Showing posts with label self portrait. Show all posts
Showing posts with label self portrait. Show all posts

Monday, November 20, 2017

In the Art Room: Britto-Style Selfies!

I have fur realz been slackin' on this bloggin' thing, y'all! My apologies...I've just become COMPLETELY OBSESSED with flipping my art room around. I know you've seen pics if you follow me here where I have been shamelessly oversharing. However, I'll be posing a pretty big reveal right here on Friday so be sure and wake yourself outta your turkey-day coma and pop back by.
I've also not shared new lessons here lately because I've actually been doing some "reruns" of projects from last year! I don't often do projects more than once (and usually not consecutively) but these selfies are for our Artome art show. They were such a hit last year when my fourth graders did them that I decided to bring it back. And I'm so glad I did, they turned out amazing...even if there were some whining about color-pencil-hand-fatigue! 
Here's the lesson video I created and we used:
The reason I decided to have every kiddo in the school create a self portrait is because I know that's what I would want if I were a parent: a kid created selfie! They are so sweet and fun. You can see what my first graders created here and my third graders made here. I'll be sure to post what kinder and second are working on as they finish them. 

 The kids were super proud of these...I love that with this lesson, the background serves as a way for them to show their interests. I'd also like to add just how much I'm noticing rainbows popping up in my students art work...I take full responsibility
Swoon!
 Now, I will say this: colored pencils...NOT.MY.FAVE. Ugh, y'all. The constant pencil sharpening buzz is enough to make me wanna stab my ears. Please tell me I'm not alone in this. 
 For that reason, I also give my students art sticks to add color. If you are not familiar, art sticks are colored pencils without the wood (heehee). Crayola makes them...but my FAVORITE are by Prisma Color. Of course, they cost one million trillion dollars but they are worth it and they last. We are down to the nubs in my room...hence the Artome fundraiser!
 Eyebrows on fleek, y'all. AND, yes, the S...she managed to get that Sharpied before I could convince her otherwise. Such a beautiful drawing of a beautiful girl. I love seeing the kids write JES...we have such a strong school pride!
 AND can I just point out that this sweet girl made the end of her hair into a paint brush that is painting her shirt?! LOVE! 
 But, back to colored pencils...for the longest time, when I would sharpen colored pencils (btw, do you say "color pencils" or "colored pencils"?) they'd break. Over and over until I was down to a tiny pencil. I used to think it was because the colored pencils were cheap (and that might very well be the case) but now I have a different theory. I blame...THE PENCIL SHARPENER. 
 If you join my FB LIVE chats (you can find them archived here...I go live every Wednesday at 8pm CST), then you've heard my theory on this. A couple of years ago, I splurged and purchased a $50 Exacto electric sharpener. And it's a loud pencil eater. When my mom came to visit recently, she brought me my old Panasonic faux wood, 5 lbs workhorse of a sharpener. Y'all, this thing is BANANAS. It will sharpen anything without breaking it and leaves the pencils FRIGHTENINGLY sharp. Like, I had to establish a rule: Y'all don't have to come up to me and show me how sharp your pencil is every time you sharpen it. I know. It's sharp.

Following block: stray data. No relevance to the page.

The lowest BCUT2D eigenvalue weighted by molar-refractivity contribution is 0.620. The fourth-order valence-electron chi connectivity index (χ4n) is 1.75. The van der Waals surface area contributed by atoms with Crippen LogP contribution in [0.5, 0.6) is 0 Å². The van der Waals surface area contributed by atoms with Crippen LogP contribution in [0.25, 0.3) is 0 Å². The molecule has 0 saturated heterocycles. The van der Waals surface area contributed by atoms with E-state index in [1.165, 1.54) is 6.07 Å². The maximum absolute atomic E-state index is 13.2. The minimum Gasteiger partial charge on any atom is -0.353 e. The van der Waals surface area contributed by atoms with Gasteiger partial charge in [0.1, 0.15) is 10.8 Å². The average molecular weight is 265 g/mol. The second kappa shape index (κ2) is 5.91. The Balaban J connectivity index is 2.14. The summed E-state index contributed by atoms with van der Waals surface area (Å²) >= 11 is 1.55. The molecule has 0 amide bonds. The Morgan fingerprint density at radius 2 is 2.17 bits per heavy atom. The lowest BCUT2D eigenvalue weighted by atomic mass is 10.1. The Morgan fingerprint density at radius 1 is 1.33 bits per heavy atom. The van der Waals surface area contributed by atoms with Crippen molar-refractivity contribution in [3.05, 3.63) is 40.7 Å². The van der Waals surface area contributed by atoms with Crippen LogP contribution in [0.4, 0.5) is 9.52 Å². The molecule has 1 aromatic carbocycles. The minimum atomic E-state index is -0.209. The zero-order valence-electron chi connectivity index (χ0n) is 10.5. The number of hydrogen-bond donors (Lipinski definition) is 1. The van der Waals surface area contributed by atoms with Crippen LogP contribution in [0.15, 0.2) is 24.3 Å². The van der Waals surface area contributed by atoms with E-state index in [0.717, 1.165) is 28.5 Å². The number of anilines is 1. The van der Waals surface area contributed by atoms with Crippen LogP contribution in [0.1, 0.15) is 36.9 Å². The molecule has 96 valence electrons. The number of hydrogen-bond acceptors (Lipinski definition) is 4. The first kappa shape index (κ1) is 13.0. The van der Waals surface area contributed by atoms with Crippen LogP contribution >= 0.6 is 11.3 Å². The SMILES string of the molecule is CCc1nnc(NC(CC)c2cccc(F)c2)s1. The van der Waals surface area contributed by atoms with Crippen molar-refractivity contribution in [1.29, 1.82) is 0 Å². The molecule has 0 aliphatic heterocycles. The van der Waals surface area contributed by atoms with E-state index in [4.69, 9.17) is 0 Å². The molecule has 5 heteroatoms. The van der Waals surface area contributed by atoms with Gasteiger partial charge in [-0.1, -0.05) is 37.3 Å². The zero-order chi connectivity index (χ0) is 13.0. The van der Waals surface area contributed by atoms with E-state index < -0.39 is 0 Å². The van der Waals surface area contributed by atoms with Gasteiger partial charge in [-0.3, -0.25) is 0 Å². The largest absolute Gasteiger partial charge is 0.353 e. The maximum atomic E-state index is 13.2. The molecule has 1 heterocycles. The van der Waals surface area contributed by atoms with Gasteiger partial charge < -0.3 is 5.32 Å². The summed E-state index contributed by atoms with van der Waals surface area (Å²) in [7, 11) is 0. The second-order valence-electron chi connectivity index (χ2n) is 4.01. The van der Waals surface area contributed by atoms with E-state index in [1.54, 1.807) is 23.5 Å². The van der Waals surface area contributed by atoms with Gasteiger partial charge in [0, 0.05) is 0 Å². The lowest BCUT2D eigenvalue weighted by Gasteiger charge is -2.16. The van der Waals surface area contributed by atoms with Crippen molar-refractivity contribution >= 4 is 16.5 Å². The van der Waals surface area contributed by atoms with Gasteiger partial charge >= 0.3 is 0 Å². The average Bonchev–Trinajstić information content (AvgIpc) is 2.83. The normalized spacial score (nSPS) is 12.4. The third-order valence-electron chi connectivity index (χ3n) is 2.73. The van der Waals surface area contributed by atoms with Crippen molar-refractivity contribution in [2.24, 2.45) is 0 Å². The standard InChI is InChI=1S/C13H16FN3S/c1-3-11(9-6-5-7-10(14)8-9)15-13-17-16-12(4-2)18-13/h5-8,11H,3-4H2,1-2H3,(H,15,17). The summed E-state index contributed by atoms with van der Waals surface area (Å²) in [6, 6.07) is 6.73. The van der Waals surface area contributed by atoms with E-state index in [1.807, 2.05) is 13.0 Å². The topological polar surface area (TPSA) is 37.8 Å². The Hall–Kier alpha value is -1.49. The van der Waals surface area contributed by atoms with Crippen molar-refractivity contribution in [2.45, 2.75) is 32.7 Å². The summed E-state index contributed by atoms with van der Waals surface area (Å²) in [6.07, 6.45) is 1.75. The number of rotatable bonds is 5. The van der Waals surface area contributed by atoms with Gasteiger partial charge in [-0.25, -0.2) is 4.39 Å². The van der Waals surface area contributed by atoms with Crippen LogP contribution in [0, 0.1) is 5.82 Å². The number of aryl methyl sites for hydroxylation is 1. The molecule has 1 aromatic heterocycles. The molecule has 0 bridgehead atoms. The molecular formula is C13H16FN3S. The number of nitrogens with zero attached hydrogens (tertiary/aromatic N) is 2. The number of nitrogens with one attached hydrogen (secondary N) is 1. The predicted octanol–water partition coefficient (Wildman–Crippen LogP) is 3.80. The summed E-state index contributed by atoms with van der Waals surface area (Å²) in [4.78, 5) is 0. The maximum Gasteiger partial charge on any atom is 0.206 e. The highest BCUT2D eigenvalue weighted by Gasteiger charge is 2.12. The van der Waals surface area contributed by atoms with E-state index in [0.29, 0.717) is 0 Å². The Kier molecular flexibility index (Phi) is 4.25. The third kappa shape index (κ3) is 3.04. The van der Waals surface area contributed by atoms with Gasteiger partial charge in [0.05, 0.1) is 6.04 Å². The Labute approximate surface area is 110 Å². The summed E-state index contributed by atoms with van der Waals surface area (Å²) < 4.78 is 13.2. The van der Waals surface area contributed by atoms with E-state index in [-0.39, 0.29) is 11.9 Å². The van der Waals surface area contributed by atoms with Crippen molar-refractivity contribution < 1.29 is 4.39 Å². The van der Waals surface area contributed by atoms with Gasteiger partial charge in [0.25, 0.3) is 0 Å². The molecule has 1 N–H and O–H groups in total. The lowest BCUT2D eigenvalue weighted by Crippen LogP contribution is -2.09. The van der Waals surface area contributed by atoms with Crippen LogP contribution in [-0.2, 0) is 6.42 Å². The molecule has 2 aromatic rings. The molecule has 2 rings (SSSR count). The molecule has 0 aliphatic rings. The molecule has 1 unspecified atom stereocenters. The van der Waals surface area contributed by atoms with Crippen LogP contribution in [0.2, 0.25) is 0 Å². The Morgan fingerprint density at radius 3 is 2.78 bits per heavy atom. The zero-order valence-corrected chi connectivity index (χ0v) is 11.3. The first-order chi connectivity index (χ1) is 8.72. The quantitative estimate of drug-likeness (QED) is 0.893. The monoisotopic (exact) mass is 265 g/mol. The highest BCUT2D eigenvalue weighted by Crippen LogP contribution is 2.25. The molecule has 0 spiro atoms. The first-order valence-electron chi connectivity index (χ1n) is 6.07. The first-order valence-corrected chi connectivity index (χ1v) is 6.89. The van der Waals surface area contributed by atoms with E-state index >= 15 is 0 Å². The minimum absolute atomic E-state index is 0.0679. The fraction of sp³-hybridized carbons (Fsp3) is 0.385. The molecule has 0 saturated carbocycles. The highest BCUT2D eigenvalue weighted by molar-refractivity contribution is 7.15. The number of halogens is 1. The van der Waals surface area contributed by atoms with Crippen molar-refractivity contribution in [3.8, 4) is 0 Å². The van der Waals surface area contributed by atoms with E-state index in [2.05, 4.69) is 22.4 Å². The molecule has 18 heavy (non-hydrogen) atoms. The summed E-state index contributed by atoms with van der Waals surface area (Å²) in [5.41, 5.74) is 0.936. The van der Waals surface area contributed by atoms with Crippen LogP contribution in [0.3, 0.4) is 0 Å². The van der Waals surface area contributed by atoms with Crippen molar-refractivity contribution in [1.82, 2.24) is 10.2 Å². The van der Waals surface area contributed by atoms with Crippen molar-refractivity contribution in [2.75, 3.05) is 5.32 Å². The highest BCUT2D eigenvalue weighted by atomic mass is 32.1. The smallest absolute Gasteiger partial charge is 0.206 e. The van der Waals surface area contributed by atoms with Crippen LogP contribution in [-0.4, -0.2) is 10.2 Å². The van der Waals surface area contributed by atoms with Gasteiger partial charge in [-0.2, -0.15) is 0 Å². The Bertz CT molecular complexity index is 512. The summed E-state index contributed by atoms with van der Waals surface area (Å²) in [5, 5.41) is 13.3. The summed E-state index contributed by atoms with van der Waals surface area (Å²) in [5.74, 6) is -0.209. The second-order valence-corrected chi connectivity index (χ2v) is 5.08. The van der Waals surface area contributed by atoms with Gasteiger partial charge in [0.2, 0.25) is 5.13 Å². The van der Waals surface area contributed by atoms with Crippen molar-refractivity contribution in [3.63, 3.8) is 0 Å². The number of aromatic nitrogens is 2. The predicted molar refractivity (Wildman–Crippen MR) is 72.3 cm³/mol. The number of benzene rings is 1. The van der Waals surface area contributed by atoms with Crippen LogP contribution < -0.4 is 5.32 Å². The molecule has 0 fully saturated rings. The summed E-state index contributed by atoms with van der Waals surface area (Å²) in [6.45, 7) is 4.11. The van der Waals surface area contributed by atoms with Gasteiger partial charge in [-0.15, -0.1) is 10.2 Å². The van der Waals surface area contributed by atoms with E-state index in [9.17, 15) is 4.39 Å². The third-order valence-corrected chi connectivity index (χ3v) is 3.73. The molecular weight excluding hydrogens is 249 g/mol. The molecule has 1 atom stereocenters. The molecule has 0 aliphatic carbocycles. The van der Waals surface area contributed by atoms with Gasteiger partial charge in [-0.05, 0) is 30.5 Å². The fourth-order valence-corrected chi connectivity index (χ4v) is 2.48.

When I found another Panasonic faux wood sharpener at the thrift store the other day, y'all better believe I scooped it up. So, long story short: if you are tired of your colored pencils breaking in your sharpener, don't blame the pencil...get you a vintage Panasonic sharpener. I just did a quick search on ebay and here she is: 
That being said, do you have a fave colored pencil brand? A long time ago, Ticonderoga made a colored pencil and they were AMAZING. They never broke, the colors were bonkers and creamy. I found them on a clearance aisle at on office store years ago and they were my everything. Sadly, they no longer make them...and I've just been using what I've got since.
 And I kinda made a promise to myself to never EVER order any more. I have 8 tables in my art room with two large trays of colored pencils at each table. I recently had a former student volunteer and she organized all of my EXTRA colored pencils by color...the idea being that my students can go there and get whatever colors that their table tray might not have. Here's what my EXTRA colored pencils look like: 
 Yeah, I'm pretty much set for life. Unless I have either a beaver or a termite infestation, I'll be sittin' pretty with these bad boys for quite some time before I need to reorder.
However, if there is one brand that you think would be worth ordering...despite my clear over abundance, I'd love to hear!
 But, back to the lesson. My kiddos worked on these for about 2-3 one hour sessions. We drew with the video one day, added patterns and designs and traced with Sharpie the next and then spent the rest of time coloring. And coloring. And coloring.
 Oh look, rainbows!
 And more rainbows....ahem. 
 I cannot wait to see these framed at the Artome art show...I'll share with you when the show rolls around!

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Tuesday, November 7, 2017

In the Art Room: Royal First Graders!

Well hello there! My Royal First Graders and I are thrilled to have you drop by and visit. These sweet kiddos have been working super hard on their 9" X 12" selfies for our upcoming Artome Art Show
If this project looks familiar, that's because I've shared it before on this here blog! You can find additional information about this project here and here.
I realize that I've never shared a video of this process which might make it easier to understand. It's a project with plenty of steps...which is easy for me to break down in my 30 minute class time. Because I see my younger students for 30 minutes, I don't often make instructional videos for them. However, I did create one just for you! Here you go:
I also got a lot of questions about this project on Instagram, namely how do I teach color mixing for skin tones. So I thought I'd film myself explaining that to my students. I also wrote a blog post about that process which you can find here. 
For our Artome art show, which is a fundraiser, I always love to have the kids create self-portraits. Every parent LOVES a self-portrait! They sell really well. This fall, when I had the art show looming, I was really sweating coming up with 5 new selfie lessons. It was then that my husband said, "were the ones from last year successful? Then just do them again!" I don't know why I always feel the need to reinvent the wheel. The self portrait lessons we did last year were all so well received. So, I'm doin' 'em all again. Only the kindergarten lesson is getting a reboot. Here's what my third grade is creating: